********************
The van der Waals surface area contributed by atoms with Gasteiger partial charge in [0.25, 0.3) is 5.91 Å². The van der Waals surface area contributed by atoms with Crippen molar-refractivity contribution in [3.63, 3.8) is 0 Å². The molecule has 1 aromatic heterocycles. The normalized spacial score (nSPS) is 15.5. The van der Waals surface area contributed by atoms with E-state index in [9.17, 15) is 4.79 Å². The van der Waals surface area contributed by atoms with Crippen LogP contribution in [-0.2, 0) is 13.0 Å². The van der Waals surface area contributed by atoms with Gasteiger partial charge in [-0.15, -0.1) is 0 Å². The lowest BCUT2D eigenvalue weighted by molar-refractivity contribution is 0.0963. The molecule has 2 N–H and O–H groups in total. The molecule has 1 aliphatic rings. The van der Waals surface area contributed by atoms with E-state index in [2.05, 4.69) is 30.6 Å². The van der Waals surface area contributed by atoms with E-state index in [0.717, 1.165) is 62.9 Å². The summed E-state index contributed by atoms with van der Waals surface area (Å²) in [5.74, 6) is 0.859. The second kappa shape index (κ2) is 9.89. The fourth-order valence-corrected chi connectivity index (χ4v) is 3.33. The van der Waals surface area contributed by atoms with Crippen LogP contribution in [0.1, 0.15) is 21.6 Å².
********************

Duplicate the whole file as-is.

The van der Waals surface area contributed by atoms with Gasteiger partial charge in [0.25, 0.3) is 5.91 Å². The van der Waals surface area contributed by atoms with Crippen molar-refractivity contribution in [3.63, 3.8) is 0 Å². The molecule has 1 aromatic heterocycles. The normalized spacial score (nSPS) is 15.5. The van der Waals surface area contributed by atoms with E-state index in [9.17, 15) is 4.79 Å². The van der Waals surface area contributed by atoms with Crippen LogP contribution in [-0.2, 0) is 13.0 Å². The van der Waals surface area contributed by atoms with Gasteiger partial charge in [-0.15, -0.1) is 0 Å². The lowest BCUT2D eigenvalue weighted by molar-refractivity contribution is 0.0963. The molecule has 2 N–H and O–H groups in total. The molecule has 1 aliphatic rings. The van der Waals surface area contributed by atoms with E-state index in [2.05, 4.69) is 30.6 Å². The van der Waals surface area contributed by atoms with E-state index in [0.717, 1.165) is 62.9 Å². The summed E-state index contributed by atoms with van der Waals surface area (Å²) in [5.74, 6) is 0.859. The second kappa shape index (κ2) is 9.89. The fourth-order valence-corrected chi connectivity index (χ4v) is 3.33. The van der Waals surface area contributed by atoms with Crippen LogP contribution in [0.1, 0.15) is 21.6 Å².